My journey to Babraham
Hello! I’m Fergus, the new Schools Officer within the Public Engagement team. My job involves delivering curriculum-aligned outreach events to engage and inspire young people with Institute research.
Just over three years ago, I graduated from the University of Cambridge with a bachelor’s degree in Natural Sciences. The Natural Sciences course offers a lot of flexibility, which I tried to take full advantage of. Although I ended up studying chemistry as my main subject, I took several other modules including physics, evolutionary biology, and philosophy of science. Unlike many of my peers, who remained studying, after three years I had decided that a research career was not for me. Laboratory work, although enjoyable, was not something I could see myself doing every day. One indication that I wasn’t the best suited to lab work came when I spent two weeks repeating the same (very straightforward) experiment. My supervisor and I were baffled when I kept failing to synthesise the right compound, until we realised that I had been throwing the correct product away and diligently purifying the waste material for analysis!
But what to do next? After a brief stint supporting science teaching at my old high school, I wound up with two job offers: a trainee programme at an environmental consultancy firm, or Schools Liaison Officer for one of the Cambridge colleges. Two very different roles, with very different career paths.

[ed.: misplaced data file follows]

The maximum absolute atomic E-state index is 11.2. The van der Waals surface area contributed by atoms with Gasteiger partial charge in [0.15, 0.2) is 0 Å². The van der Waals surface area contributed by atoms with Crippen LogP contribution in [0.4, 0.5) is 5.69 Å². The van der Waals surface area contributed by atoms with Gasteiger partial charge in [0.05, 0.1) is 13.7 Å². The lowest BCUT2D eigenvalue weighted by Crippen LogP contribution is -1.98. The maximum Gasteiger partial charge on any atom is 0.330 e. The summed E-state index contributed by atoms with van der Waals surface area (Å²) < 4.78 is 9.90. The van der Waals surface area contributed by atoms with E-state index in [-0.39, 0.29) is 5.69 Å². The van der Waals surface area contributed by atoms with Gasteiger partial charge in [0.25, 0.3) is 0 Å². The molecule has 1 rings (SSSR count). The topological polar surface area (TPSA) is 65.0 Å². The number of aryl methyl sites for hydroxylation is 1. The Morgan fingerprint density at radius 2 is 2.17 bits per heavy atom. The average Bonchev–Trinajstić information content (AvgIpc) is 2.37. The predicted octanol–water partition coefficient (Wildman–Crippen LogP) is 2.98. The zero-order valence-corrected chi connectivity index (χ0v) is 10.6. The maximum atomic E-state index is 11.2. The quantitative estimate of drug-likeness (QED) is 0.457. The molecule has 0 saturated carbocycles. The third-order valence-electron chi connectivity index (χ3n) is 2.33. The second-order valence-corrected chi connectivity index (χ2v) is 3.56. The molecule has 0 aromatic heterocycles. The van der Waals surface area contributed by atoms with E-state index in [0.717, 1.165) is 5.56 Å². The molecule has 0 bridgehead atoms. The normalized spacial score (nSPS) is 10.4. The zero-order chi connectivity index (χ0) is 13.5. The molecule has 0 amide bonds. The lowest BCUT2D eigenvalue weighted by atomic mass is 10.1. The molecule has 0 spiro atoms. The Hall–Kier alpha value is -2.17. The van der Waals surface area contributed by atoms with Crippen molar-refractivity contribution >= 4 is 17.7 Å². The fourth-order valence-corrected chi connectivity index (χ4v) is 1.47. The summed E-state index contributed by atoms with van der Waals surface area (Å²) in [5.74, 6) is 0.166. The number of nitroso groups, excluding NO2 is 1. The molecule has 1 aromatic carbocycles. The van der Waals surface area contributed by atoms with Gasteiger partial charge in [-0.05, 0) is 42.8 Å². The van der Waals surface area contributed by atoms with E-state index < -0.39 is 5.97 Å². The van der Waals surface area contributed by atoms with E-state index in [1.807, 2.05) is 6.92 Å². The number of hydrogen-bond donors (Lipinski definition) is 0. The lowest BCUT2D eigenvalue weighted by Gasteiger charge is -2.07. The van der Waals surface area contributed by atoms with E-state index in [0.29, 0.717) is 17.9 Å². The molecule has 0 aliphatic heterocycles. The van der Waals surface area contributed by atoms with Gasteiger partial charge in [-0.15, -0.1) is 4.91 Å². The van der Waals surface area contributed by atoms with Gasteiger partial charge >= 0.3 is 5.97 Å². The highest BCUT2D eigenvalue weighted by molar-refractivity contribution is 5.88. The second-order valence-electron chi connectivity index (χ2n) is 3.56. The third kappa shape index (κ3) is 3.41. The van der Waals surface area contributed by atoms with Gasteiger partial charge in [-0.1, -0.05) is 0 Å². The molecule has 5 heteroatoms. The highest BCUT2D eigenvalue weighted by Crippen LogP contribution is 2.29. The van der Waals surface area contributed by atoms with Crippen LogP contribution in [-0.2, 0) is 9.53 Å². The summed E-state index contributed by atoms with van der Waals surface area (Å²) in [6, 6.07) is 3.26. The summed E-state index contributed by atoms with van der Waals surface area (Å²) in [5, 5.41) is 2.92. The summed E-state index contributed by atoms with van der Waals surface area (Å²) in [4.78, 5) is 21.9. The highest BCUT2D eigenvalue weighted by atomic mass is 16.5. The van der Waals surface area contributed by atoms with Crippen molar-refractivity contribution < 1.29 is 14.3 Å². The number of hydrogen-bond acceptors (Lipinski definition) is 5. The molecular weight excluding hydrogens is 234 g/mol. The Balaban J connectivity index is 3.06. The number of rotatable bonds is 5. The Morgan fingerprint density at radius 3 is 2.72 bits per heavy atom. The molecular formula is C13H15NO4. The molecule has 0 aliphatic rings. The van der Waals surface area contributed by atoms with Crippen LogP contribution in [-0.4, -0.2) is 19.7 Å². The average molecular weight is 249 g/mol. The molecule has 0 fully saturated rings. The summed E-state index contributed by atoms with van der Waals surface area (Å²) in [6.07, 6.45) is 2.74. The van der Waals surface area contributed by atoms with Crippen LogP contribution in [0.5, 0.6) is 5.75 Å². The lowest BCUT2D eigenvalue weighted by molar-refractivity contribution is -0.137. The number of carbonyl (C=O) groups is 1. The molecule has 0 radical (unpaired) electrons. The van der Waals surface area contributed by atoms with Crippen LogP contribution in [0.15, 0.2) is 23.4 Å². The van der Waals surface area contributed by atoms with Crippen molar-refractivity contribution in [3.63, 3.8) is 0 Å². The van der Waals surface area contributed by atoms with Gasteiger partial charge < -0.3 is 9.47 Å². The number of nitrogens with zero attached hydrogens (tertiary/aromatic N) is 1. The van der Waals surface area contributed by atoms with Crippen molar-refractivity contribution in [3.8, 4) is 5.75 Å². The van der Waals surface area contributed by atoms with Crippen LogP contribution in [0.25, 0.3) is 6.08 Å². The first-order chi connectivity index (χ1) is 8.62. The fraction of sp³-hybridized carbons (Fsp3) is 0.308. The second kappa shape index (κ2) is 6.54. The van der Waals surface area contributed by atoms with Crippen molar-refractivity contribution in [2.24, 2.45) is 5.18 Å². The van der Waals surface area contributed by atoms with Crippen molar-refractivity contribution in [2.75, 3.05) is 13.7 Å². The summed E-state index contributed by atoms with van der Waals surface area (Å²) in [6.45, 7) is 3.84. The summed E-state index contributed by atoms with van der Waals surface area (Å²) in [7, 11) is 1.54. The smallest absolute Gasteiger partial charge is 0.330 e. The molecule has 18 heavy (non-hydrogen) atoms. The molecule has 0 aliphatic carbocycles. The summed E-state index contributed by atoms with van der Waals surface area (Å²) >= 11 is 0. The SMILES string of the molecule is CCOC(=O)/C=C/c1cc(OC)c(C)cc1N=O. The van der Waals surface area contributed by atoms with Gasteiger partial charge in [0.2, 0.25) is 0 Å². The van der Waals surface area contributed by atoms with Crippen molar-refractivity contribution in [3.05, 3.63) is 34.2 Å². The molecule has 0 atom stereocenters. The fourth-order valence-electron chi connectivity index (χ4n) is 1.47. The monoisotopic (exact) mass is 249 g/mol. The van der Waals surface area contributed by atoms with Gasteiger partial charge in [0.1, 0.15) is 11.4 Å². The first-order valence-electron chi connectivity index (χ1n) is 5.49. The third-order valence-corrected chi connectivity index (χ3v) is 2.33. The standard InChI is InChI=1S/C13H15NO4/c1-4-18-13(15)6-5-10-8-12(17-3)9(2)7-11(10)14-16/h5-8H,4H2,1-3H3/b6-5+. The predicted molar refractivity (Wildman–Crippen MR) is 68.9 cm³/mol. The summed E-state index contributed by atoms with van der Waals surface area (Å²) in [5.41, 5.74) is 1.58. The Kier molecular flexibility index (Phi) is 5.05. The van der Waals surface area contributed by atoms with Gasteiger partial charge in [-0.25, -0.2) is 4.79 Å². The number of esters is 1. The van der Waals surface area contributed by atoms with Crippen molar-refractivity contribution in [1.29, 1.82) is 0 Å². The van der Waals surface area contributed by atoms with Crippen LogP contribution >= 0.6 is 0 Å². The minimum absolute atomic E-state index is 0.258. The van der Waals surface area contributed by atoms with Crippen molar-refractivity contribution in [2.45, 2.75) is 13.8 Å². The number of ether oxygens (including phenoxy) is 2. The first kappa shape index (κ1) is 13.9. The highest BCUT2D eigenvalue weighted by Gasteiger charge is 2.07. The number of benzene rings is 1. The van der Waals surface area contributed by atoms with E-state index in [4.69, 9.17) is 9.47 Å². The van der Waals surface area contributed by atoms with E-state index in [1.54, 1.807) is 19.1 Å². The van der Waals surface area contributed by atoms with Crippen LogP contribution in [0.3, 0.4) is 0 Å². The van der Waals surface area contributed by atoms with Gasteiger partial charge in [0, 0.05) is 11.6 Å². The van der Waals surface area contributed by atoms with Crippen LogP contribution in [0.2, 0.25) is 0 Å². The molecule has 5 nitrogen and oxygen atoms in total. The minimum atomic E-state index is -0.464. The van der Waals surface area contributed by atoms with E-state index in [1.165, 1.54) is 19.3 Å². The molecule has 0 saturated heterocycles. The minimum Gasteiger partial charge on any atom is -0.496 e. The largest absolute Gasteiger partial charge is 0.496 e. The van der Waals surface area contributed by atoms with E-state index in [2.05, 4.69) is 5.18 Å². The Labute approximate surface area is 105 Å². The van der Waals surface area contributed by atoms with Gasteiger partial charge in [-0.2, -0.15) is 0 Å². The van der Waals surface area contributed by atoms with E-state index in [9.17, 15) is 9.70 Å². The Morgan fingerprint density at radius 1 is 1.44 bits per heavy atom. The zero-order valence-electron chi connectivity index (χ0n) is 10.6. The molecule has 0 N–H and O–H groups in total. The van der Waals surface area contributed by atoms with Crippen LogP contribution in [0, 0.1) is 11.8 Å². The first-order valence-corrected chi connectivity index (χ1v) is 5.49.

I chose the outreach role, and I'm very glad that I did. I already knew from previous volunteering and work experience that I liked working with young people. In addition, as someone who attended a non-selective state school, I was keen to support the collegiate University’s attempts to widen participation. I thoroughly enjoyed my time in this role, which gave me lots of experience in forming connections with schools and delivering outreach events. However, after two years I found myself wanting to do something a bit more, well, science-y.
I then enrolled on the Science Communication master’s course at the University of Manchester. The programme was really useful for thinking about communicating science and engaging public audiences from an academic perspective. One aspect of the course I particularly enjoyed was a practical project in which I designed an interactive activity for an open day at a large research institution. So, when I saw the opportunity to apply for a role in Public Engagement at a world-class research institute, I jumped at the chance!
That brings us to the present. I started at Babraham a few weeks ago, and have been blown away by how friendly and welcoming everyone has been. Starting a new role remotely has its challenges, but I have been well-supported. I’m excited to get stuck in, connect researchers with school audiences, and showcase the brilliant work we do here at the Institute. For me, this role is the best of both worlds: I get to learn about fascinating science and share it with broader audiences, without having to personally don a lab coat and safety goggles!
The calendar for the rest of 2020 and beyond is already starting to shape up. While some events may look a little different to previous years, there’s certainly plenty to look forward to!
For more information about upcoming events, please click here. Alternatively, if you’re a teacher who would like to be added to our schools’ mailing list, an Institute staff member who would like to get involved in engagement, or anyone who is curious to know more, please get in touch.